Permanent employees who are disabled because of pregnancy or childbirth are eligible for the same disability benefits available to other employees who incur a temporary disability. Temporary employees are eligible for all benefits, except sick leave at half pay, until employment would otherwise terminate. For certain Management/Confidential employees, disability benefits are provided through the IPP after sick leave is exhausted. Normally, sick leave and other disability benefits are available for use 4 weeks prior to the anticipated due date and 6 weeks following the actual delivery date. If your disability begins prior to this period or extends beyond it, you will need to provide specific medical documentation.
Employees, without regard to gender, are entitled to childcare leave without pay for up to 7 months from the date of delivery. The postnatal period of medical disability is included in this 7-month period. Once the medical disability period (as stated above) has ended, the employee may no longer charge sick leave; however, absence may be charged to other credits such as vacation and personal leave, at the employee's option. Once these accruals are exhausted, employees are placed on leave without pay for the remainder of the 7 months. Of course, you need not request leave for the entire 7-month period if you wish to resume work earlier. If both parents are State employees, several options may exist for them. One parent may elect to take the childcare leave, they may elect to split the 7-month leave, or they may request concurrent leave, subject to agency discretion.
What is Family and Medical Leave Act (FMLA)?
Employees who meet certain service requirements are entitled, through the federal Family and Medical Leave Act (FMLA), to take leave of up to 12 weeks per year for serious personal or family health conditions. This leave can also be used for the arrival of a new child by birth, adoption or foster placement. Although FMLA leave is unpaid, the employee may elect to charge appropriate leave credits in order to continue income during such an absence. For additional information, visit The United States Department of Labor.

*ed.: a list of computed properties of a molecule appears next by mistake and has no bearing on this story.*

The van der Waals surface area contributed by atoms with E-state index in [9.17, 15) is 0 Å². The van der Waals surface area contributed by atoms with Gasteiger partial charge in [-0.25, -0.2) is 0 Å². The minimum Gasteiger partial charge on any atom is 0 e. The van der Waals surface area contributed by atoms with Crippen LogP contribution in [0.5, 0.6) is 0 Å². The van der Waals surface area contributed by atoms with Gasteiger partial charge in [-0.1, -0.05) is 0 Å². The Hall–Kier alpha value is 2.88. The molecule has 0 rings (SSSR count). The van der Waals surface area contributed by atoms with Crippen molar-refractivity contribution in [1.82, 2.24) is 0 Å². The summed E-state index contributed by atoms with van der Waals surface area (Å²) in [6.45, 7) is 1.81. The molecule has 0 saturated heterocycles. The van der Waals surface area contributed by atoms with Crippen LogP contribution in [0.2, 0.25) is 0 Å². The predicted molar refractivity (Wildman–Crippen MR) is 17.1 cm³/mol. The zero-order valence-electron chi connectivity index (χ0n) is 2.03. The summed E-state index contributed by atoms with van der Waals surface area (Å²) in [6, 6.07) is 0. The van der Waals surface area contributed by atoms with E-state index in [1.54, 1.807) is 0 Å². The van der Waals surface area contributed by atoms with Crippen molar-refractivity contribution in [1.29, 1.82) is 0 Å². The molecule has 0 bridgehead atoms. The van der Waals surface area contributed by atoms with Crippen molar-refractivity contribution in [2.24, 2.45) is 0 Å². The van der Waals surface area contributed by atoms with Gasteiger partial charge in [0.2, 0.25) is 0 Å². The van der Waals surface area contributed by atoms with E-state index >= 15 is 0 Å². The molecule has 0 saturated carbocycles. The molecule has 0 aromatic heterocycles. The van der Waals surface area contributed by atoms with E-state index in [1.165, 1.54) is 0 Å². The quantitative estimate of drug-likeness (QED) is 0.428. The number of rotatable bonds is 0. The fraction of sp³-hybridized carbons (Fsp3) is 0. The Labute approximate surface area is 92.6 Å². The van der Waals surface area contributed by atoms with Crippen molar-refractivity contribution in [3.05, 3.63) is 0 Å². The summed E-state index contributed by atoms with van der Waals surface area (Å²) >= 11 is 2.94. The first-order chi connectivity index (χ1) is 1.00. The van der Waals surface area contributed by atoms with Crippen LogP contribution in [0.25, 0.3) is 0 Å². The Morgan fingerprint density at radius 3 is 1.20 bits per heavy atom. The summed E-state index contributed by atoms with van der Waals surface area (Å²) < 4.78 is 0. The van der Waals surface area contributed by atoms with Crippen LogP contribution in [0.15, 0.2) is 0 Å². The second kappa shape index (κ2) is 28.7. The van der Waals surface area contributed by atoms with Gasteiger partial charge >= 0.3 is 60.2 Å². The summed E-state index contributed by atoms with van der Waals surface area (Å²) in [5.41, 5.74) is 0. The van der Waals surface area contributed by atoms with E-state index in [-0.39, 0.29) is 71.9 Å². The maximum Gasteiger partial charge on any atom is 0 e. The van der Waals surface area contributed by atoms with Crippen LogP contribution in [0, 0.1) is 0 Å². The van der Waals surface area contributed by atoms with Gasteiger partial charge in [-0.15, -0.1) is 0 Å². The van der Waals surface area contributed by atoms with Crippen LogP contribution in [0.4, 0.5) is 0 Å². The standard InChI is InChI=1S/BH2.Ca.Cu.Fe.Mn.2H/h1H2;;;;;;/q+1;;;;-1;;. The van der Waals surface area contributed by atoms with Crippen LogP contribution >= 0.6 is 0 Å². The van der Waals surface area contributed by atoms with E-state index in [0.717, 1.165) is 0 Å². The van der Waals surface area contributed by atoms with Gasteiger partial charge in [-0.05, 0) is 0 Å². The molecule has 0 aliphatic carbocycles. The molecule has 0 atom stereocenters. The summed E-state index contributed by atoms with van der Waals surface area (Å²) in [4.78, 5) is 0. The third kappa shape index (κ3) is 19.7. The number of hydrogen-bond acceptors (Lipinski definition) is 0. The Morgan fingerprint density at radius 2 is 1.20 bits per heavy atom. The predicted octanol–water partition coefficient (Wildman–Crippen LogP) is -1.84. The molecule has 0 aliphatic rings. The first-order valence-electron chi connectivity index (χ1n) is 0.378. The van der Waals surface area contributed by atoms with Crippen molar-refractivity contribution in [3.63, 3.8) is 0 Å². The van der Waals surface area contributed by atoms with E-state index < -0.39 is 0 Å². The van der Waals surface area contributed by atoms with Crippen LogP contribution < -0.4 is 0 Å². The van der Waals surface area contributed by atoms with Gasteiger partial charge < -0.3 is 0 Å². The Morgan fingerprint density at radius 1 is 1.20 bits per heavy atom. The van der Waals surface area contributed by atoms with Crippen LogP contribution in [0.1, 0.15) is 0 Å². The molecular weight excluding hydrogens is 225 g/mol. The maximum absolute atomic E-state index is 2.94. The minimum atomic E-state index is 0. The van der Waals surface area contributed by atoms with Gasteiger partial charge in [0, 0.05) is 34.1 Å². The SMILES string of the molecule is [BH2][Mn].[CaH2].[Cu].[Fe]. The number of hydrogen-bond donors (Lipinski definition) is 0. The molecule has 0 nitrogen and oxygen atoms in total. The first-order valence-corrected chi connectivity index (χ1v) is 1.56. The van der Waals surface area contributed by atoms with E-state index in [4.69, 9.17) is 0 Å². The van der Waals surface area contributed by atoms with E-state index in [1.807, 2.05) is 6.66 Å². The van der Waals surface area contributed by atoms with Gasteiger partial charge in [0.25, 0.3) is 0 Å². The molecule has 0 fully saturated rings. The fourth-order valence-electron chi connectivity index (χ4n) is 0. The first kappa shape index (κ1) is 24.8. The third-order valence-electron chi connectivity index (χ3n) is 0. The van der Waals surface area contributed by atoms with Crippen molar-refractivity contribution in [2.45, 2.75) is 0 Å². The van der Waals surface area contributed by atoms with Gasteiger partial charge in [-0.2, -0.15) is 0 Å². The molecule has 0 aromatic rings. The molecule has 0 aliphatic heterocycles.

How do I enroll in Dependent Care Advantage and/or Healthcare Spending?
The New York State Flex Spending Account (FSA) is a valuable employee benefit that puts money in your pocket by helping you save on healthcare costs and the dependent care expenses you incur. The FSA benefit includes 2 programs to help you keep more of your paycheck.
The Dependent Care Advantage Account (DCAAccount) has been consistently saving State employee participants hundreds of dollars on their dependent care expenses. The Employer Contribution could significantly help cover summer day camp, nursery school, childcare center or adult day care costs. The program also consists of the Health Care Spending Account (HCSAccount), established in 2001, which helps you save money spent on healthcare services for your family that are not reimbursed by your health insurance plan. The Health Care Spending Account, like the Dependent Care Advantage Account, is an easy-to-use program that lets you contribute pre-tax dollars through automatic payroll deductions into your reimbursement account. A special feature of this benefit even allows you to be reimbursed for eligible healthcare expenses without waiting for the cash to accumulate in your account.